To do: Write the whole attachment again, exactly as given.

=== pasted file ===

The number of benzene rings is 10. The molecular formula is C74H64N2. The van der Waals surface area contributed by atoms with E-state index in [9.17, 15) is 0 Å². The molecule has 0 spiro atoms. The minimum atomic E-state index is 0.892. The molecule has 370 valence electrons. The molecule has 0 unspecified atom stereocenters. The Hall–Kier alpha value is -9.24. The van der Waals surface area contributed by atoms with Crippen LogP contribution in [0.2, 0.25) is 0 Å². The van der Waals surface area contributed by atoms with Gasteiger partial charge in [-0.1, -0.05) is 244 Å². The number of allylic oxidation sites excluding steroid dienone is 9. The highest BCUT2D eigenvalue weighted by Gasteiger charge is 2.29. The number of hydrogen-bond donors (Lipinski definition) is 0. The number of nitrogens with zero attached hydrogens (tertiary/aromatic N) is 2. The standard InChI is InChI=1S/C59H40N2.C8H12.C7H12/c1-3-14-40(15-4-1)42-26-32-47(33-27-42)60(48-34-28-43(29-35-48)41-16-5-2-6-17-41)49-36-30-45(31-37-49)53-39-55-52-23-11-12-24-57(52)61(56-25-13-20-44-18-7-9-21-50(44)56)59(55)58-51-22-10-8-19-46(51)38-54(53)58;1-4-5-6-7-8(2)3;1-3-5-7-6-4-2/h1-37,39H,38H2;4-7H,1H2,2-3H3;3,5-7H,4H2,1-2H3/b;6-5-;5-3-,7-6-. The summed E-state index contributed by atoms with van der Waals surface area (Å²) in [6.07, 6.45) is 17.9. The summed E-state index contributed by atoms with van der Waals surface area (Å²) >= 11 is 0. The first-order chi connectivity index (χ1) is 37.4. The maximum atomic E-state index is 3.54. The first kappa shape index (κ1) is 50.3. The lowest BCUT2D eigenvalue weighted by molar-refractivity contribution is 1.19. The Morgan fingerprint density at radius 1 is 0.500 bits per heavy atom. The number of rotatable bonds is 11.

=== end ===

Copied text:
The number of benzene rings is 10. The molecular formula is C74H64N2. The van der Waals surface area contributed by atoms with E-state index in [9.17, 15) is 0 Å². The molecule has 0 spiro atoms. The minimum atomic E-state index is 0.892. The molecule has 370 valence electrons. The molecule has 0 unspecified atom stereocenters. The Hall–Kier alpha value is -9.24. The van der Waals surface area contributed by atoms with Crippen LogP contribution in [0.2, 0.25) is 0 Å². The van der Waals surface area contributed by atoms with Gasteiger partial charge in [-0.1, -0.05) is 244 Å². The number of allylic oxidation sites excluding steroid dienone is 9. The highest BCUT2D eigenvalue weighted by Gasteiger charge is 2.29. The number of hydrogen-bond donors (Lipinski definition) is 0. The number of nitrogens with zero attached hydrogens (tertiary/aromatic N) is 2. The standard InChI is InChI=1S/C59H40N2.C8H12.C7H12/c1-3-14-40(15-4-1)42-26-32-47(33-27-42)60(48-34-28-43(29-35-48)41-16-5-2-6-17-41)49-36-30-45(31-37-49)53-39-55-52-23-11-12-24-57(52)61(56-25-13-20-44-18-7-9-21-50(44)56)59(55)58-51-22-10-8-19-46(51)38-54(53)58;1-4-5-6-7-8(2)3;1-3-5-7-6-4-2/h1-37,39H,38H2;4-7H,1H2,2-3H3;3,5-7H,4H2,1-2H3/b;6-5-;5-3-,7-6-. The summed E-state index contributed by atoms with van der Waals surface area (Å²) in [6.07, 6.45) is 17.9. The summed E-state index contributed by atoms with van der Waals surface area (Å²) >= 11 is 0. The first-order chi connectivity index (χ1) is 37.4. The maximum atomic E-state index is 3.54. The first kappa shape index (κ1) is 50.3. The lowest BCUT2D eigenvalue weighted by molar-refractivity contribution is 1.19. The Morgan fingerprint density at radius 1 is 0.500 bits per heavy atom. The number of rotatable bonds is 11.